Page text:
The tradition to wear headgears in Kashmir is very old. While women loved wearing Kasaba, men wore the prestigious cap called Karakuli (Qaraqul) which was regarded as a symbol of dignity and honor.
Whosoever was seen wearing Karakuli was deemed respectable. Equal to crown, this traditional headgear of men was a beautiful representation of our Kashmiri culture.
It was made from the skin of a Karakul lamb whose fur had a soft, curly texture, a velvety feel and a glossy sheen. The term ‘karakul’ actually is a breed of sheep which is native to Central and Western Asia and is currently considered endangered. From one karakul lamb skin, only one karakul cap is made.
The Karakul cap, colloquially known as Karakuli, was the most crowned possession of any wearer, some decades ago. It was the epitome of luxury in the world of caps besides the sign of honor and dignity.
For years together, it has been worn by the most affluent people on the occasions like wedding, public gatherings, etc.
Although the Karakuli cap is associated with Kashmir gentry, it is not actually a native Kashmiri headdress. According to experts, Karakuli made its way from Bukhara in Uzbekistan to Central Asia then attained maturity in Afghanistan and eventually became an integral part of the Kashmiri culture.
Made from the wool of the rare breed of sheep that lends name to it, Karakuli was worn by many leading personalities and mainstream politicians like Muhammad Ali Jinnah.
It was used by Sheikh Mohammad Abdullah (founder of National Conference), and then Mirza Afzal Beigh, Ghulam Mohammed Bakshi, Farooq Abdullah, his son Omar Abdullah and separatists like Mirwaiz Omar Farooq, late Syed Ali Shah Geelani and others.
The trousseau of bridegroom in Kashmir was once incomplete without Karakuli. It is believed that when groom’s dastar (turban) was taken off at his in-laws’ place, it was replaced by Karakuli cap while waiting for his bride to get ready. Nowadays, though the trend has changed to a simple headdress, yet, this traditional cap was simply an unforgettable part of the men’s costume.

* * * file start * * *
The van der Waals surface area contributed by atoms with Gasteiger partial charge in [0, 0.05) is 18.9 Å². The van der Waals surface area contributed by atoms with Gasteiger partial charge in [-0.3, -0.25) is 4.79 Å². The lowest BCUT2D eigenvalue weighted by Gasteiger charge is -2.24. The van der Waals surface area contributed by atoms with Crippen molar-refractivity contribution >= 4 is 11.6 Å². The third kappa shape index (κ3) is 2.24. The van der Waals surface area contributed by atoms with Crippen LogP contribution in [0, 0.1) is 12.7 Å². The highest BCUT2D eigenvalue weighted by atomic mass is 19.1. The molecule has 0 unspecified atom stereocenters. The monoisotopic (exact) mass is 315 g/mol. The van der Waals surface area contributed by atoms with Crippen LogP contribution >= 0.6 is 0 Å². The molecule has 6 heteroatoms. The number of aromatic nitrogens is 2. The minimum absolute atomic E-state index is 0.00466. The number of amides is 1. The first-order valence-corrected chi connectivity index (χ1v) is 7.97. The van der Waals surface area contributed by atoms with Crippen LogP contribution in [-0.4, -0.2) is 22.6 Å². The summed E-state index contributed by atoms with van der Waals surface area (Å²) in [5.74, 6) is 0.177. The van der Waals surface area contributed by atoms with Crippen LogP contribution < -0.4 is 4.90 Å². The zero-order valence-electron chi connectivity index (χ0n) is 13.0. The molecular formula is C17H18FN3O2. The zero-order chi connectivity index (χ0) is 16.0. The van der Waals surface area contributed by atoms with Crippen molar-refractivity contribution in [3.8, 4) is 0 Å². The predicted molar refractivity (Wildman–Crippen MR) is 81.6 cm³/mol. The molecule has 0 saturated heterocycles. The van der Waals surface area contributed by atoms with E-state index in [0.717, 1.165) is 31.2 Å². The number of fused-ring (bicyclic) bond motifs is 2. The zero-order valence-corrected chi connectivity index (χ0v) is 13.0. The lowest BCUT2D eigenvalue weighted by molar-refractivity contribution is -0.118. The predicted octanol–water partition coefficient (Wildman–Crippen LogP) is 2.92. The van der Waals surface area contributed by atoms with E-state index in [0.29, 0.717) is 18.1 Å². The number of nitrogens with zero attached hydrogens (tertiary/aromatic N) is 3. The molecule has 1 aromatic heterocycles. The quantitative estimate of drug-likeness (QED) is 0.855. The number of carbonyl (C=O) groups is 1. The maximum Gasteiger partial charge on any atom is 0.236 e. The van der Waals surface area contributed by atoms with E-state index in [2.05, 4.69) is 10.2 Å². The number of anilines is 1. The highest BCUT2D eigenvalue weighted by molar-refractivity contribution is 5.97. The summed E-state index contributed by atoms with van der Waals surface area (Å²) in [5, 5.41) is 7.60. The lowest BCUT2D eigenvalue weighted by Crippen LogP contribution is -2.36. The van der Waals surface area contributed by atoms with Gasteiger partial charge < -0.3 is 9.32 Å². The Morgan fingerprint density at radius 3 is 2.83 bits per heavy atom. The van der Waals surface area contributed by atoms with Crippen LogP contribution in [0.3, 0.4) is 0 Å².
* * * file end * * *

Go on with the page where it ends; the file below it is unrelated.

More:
Depending on the quality of the leather, the price of this cap varied. These days, though there are cheaper types of it also available in the markets, however, the real Karakuli hats (which had white natural fur inside) are rarely found now. It used to be an expensive item and its price ranged from Rs.5000 to Rs. 25,000.
There are only three styles of Karakuli caps that were popular in Kashmir some years before. The 1st was Jinnah style; made famous by Ali Mohammad Jinnah, the founder of Pakistan. It is flat in the front and tapering towards back.
The 2nd style is Afghan Karakuli which was famous some three decades ago.
It was tapering on both the front and back with 4 inch height. And the last type was the Russian style which had double borders. The prominent Congress leader Ghulam Nabi Azad is often seen wearing this pattern. However, in good old days, only influential class could afford to wear it because it was more than a cap. It gave the wearer an authoritative look and honored him with status and distinction.
Although in the present times, Karakuli cap is not worn in Kashmir valley, yet, over the last years its recreated designs have gained popularity in young fashion aficionados.
The Ertugrul caps in the market is basically a substitute variant for this cap, and each variant has an intermixing of fabrics like gol (circular) type, London type, Beret, Russian type, and office pick, etc. This all is because the raw material for Karakuli making has stopped coming to the Valley from Afghanistan.
Karakuli has a long history of its own. It was once the obligatory hood for the Russian Czars and their generals. The African, Turkish, and Central Asian monarchy has often favored this cap. Even the American citizens have also worn Karakuli for certain period of time. It merits a mention here that the former PM of Afghanistan, Hamid Karzai has never been seen without Karakuli cap on his head.
There used to be a number of shops in Srinagar that manufactured and sold Karakuli caps, but nowadays, only a few have remained due turn down in the percentage of customers.
An old but famous Karakuli shop ‘Jan Cap House’ in Nawab Bazaar, Srinagar has a rich legacy of making Karakuli caps for several prominent personalities in the country over a pretty long time of 125 years’ duration.
Even if the trend to wear Karakuli has declined, still then the present generation is taking a lot of interest in wearing it again. We must not keep Karakuli confined to the cultural programmes of schools and colleges. But we need to revive its tradition of wearing and encourage our new generations about it as well.
According to poet, author and a still Karakuli wearer, Zareef Ahmad Zareef, “Karakuli was introduced to the Valley of Kashmir during Afghan rule. Before that most people here wore turbans.
Karakuli was worn by high raking administrators, poets, bureaucrats and courtiers, etc. Pandit fraternity also wore Karakuli in Kashmir. However, Muslims picked up the trend in 1980s.”
DISCLAIMER: The views and opinions expressed in this article are the personal opinions of the author.
The facts, analysis, assumptions and perspective appearing in the article do not reflect the views of GK.